Tag Archives: GQ

Short and Proud? GQ Grapples with Black Men and “Rebellious” Naturals

by Latoya Peterson


My boyfriend brought home the GQ with a three-quarters naked Rihanna on the cover (for obvious reasons), but warned me against reading the articles.  (He’s a staunch Esquire man.) Ignoring his advice, I decided to flip through the magazine – and the first article in the “Grooming” section immediately catches my attention. In “Say It Loud – Keep It Short and Proud,” Knox Robinson reveals early on in the piece that he sported dreadlocks for close to 14 years.

He describes cutting off his dreads as the acceptance of a life transition:

I was at the start of my thirties and dutifully undergoing the transitions of that age—the arrival of a son, new career moves. With a radically new appearance, I felt distinctly like a man who’d escaped through the back door of a burning building and used the second chance to set out on a completely new path. Old acquaintances stared right past me on the train, and at parties women who once denied my advances wondered who I was.

Which is cool – people tend to use their hair as markers of transitions.  Growing the hair long, chopping it short post-break up, altering it with dye, eschewing dye for the natural color, giving up relaxers or embracing lacefronts, these are all parts of the personal choices (informed by our politics and society) that are small tiles in the mosaic of our identities. And indeed, the transformative aspects of a dramatic hair change cannot be underplayed – a friend of mine recently cut off the locks he had been growing for more than a decade.  But that reason was wrapped up in feeling stagnant in a life and a relationship he no longer wanted.  So the cut, to him, symbolized moving away from the person he used to be, toward the person he wants to become.

However, Robinson takes his piece into strange territory when he starts his analysis, completely disregarding the politics of hair and instead concluding (emphasis mine):

We’re now experiencing a restoration of black cosmopolitan glamour last witnessed fifty years ago, and the guys who define that sensibility are dudes like Usain Bolt, Lewis Hamilton, LeBron James, and yes, Obama. I see their close-cropped hair as marks of men singularly focused not on rebellion but on changing the game, or more acutely: results. It’s hair for the man with a job to do rather than a comment to make.

I am amazed that the conversation around natural hair still focuses on the idea of “sticking it to the man” instead of an expression of culture or just a personal preference.  And I am also amazed that so many people still see natural hair as a barrier to professional progress, or a lack of professionalism or focus. I’m often fascinated by the attempted control of people through their hair (see: teachers cutting children’s hair; indigenous children being barred from school for wearing their hair long, the contempt shown to men who wear their hair long because it isn’t “‘masculine”) and how this control is often dressed in the language of “growing up” or “being professional.”

Articles like this one just remind me of how far we actually have to go.

GQ’s Jim Nelson Frankly Talks About Race in His Editor’s Letter

One quiet evening, my boyfriend broke the relative silence in the living room by reading aloud:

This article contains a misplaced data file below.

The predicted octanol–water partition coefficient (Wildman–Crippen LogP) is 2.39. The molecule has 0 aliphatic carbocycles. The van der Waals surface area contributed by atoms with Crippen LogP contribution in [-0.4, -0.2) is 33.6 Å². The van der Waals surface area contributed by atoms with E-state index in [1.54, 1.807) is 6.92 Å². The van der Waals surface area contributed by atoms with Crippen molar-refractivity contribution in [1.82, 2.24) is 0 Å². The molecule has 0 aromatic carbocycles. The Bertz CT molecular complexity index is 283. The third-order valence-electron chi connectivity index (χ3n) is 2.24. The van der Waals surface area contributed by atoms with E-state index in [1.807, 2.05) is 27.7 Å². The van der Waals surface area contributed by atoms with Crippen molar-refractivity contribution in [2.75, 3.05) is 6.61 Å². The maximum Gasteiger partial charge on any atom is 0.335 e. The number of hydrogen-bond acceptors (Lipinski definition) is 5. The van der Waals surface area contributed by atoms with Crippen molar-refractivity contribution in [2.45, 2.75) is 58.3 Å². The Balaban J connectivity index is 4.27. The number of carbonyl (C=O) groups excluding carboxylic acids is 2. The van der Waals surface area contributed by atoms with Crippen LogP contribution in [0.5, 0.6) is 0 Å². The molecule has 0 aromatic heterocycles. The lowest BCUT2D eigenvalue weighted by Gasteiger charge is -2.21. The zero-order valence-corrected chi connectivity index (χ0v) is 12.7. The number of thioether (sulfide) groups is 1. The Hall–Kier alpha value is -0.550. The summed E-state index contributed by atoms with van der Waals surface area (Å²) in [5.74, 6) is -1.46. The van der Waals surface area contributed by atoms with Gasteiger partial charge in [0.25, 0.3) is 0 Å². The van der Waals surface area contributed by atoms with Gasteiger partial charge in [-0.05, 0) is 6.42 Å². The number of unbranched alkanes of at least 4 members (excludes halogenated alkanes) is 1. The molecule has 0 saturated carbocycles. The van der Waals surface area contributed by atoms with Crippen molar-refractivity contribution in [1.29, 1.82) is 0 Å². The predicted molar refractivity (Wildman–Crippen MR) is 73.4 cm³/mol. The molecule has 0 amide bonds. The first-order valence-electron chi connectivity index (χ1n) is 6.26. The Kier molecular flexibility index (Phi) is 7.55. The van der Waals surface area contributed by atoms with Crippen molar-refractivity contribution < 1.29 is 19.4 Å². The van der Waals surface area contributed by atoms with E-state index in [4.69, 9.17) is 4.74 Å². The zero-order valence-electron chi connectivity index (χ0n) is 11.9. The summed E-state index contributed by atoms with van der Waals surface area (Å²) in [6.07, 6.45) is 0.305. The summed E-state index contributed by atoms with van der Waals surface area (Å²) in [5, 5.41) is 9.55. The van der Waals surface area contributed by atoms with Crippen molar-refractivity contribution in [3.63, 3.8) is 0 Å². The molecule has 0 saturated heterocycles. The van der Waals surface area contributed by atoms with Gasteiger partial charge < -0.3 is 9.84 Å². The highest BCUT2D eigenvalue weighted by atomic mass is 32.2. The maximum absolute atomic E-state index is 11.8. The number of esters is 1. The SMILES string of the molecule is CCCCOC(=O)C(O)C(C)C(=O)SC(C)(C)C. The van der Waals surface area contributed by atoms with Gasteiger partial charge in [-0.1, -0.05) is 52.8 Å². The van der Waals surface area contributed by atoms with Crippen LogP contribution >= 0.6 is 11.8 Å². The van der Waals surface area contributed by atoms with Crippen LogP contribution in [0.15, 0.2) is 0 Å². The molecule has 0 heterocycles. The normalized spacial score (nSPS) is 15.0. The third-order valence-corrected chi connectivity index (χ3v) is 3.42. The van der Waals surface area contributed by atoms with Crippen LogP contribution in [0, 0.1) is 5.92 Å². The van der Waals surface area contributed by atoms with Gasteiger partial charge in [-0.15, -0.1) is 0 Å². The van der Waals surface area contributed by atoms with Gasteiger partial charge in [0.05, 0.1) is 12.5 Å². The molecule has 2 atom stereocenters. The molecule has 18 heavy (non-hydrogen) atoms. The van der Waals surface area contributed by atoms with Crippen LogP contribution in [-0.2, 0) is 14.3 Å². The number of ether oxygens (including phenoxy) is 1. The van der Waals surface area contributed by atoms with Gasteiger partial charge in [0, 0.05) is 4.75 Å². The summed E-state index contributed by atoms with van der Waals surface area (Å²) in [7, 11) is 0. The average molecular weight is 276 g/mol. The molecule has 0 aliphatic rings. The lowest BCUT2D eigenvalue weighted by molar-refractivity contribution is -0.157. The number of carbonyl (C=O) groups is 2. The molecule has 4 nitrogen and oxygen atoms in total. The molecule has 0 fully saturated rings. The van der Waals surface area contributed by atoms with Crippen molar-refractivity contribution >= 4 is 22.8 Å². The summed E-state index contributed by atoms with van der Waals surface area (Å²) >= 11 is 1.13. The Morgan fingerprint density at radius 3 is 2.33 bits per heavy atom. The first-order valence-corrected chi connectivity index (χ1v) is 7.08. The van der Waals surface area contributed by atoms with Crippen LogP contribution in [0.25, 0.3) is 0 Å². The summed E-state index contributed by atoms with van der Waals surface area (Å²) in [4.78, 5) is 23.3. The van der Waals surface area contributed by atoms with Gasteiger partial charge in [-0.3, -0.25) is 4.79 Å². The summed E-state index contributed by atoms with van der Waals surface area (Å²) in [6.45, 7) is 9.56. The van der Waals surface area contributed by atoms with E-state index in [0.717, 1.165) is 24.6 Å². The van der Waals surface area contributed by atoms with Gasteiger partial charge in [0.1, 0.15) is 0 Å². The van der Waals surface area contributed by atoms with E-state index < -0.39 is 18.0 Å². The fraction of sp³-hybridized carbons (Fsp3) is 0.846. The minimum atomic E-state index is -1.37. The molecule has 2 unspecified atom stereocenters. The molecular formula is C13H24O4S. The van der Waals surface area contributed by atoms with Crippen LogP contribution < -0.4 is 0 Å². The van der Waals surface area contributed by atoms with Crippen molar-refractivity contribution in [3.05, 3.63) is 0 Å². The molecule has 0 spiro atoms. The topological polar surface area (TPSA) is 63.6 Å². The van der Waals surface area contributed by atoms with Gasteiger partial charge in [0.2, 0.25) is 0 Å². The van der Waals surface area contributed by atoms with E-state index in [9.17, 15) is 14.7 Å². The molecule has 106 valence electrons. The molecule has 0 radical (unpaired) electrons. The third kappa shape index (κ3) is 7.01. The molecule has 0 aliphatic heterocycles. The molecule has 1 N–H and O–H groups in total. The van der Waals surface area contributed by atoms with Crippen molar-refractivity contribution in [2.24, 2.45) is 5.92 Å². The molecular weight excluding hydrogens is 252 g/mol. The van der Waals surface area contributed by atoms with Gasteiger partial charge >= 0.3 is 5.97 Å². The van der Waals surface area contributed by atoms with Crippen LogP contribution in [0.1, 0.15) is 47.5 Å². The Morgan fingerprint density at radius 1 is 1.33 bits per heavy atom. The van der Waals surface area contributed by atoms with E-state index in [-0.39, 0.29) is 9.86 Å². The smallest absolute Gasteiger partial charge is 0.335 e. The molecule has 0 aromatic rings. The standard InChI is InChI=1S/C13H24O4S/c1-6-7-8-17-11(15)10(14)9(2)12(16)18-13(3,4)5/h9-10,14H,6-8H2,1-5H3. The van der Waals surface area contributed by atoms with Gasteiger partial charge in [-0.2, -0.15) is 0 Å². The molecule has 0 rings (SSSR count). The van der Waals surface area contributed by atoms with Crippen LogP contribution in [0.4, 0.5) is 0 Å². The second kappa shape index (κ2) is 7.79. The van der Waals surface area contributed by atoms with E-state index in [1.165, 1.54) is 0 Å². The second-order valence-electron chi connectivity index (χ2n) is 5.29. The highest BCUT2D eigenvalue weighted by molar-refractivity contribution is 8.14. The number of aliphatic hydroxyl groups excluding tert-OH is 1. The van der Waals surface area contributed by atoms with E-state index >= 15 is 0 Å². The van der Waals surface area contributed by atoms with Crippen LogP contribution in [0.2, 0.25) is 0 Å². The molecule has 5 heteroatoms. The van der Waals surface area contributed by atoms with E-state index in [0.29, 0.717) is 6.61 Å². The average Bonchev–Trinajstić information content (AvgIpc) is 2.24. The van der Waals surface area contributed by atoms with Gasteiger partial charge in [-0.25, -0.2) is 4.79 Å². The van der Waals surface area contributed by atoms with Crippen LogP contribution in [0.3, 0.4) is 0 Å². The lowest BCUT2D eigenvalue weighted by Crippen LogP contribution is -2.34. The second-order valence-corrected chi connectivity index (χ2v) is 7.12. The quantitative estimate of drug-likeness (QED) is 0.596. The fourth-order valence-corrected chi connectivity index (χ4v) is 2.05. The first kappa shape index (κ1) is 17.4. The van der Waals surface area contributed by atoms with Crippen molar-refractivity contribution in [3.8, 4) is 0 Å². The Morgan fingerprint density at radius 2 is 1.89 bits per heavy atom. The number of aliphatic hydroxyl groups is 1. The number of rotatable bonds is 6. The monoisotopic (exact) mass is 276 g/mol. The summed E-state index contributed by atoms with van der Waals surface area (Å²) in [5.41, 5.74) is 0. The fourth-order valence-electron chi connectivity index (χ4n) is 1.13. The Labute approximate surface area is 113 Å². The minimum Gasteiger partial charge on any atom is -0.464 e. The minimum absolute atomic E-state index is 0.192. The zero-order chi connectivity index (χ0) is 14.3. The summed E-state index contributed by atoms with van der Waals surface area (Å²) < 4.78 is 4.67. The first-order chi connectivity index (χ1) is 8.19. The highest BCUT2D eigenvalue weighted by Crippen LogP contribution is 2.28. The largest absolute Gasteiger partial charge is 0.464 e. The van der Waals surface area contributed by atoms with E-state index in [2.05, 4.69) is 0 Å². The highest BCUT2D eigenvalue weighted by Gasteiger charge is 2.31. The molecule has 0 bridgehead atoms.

Remember a long, long time ago – it almost seems like a recession and a half ago – when Barack Obama first came (via Kenya, of course) to power?  Remember how certain hope-doped commentators predicted that his election would finally allow Americans to have a frank discussion about race?

Something different and less hope-inducing has happened.  His presidency has allowed us to talk around race,  to talk about it constantly and subliminal, without ever truly discussing it.  And by doing so, we’re proving how much distance we have to grow up.

I held up a hand to stop him.

“Wait, that’s in GQ? The one with the Michael Jackson cover?”

Oh yes. Jim Nelson, GQ Editor, dedicated his editor’s letter to discussing how far conversations about race have fallen. And stranger still, there aren’t any articles specifically dedicated to race in the issue. Perplexed, I checked out the letter for myself. After all, isn’t this Jim Nelson of “Asian Whores” fame? Back in 2007, he raised some ire by using the term twice in his editor’s letter. Later, he told Page Six he was merely ” skewering a Western attitude that one ought to find noxious. The notion that Westerners can have and exploit whatever they want.”

Hmm…not quite there with that one.

Yet, while reading over the letter, I was struck by how much Nelson seemed to just get the roots behind racial hysteria.  (Or at least, when the issue is reduced into discussions of black and white.)

Here are some of Nelson’s greatest hits:

[The birthers] do not seek documents; they seek time travel, a machine to shoot them back to the magical time when black men could not get elected. For them, this supremely white fantasy of No Change is more important than silly matters such as health care.

Everywhere you look, people keep making batshit-crazy comments about race and ethnicity, stream-of-consciousness-style, as if the election had unleashed some Freudian anxiety in the cultural air.

Then [Pat Buchanan] made his more ignorant racist claim yet: “This has been a country built basically by white folks.” Which, apart from ignoring the entire history of slavery, is the subtext of every song I’ve ever heard by Toby Keith.

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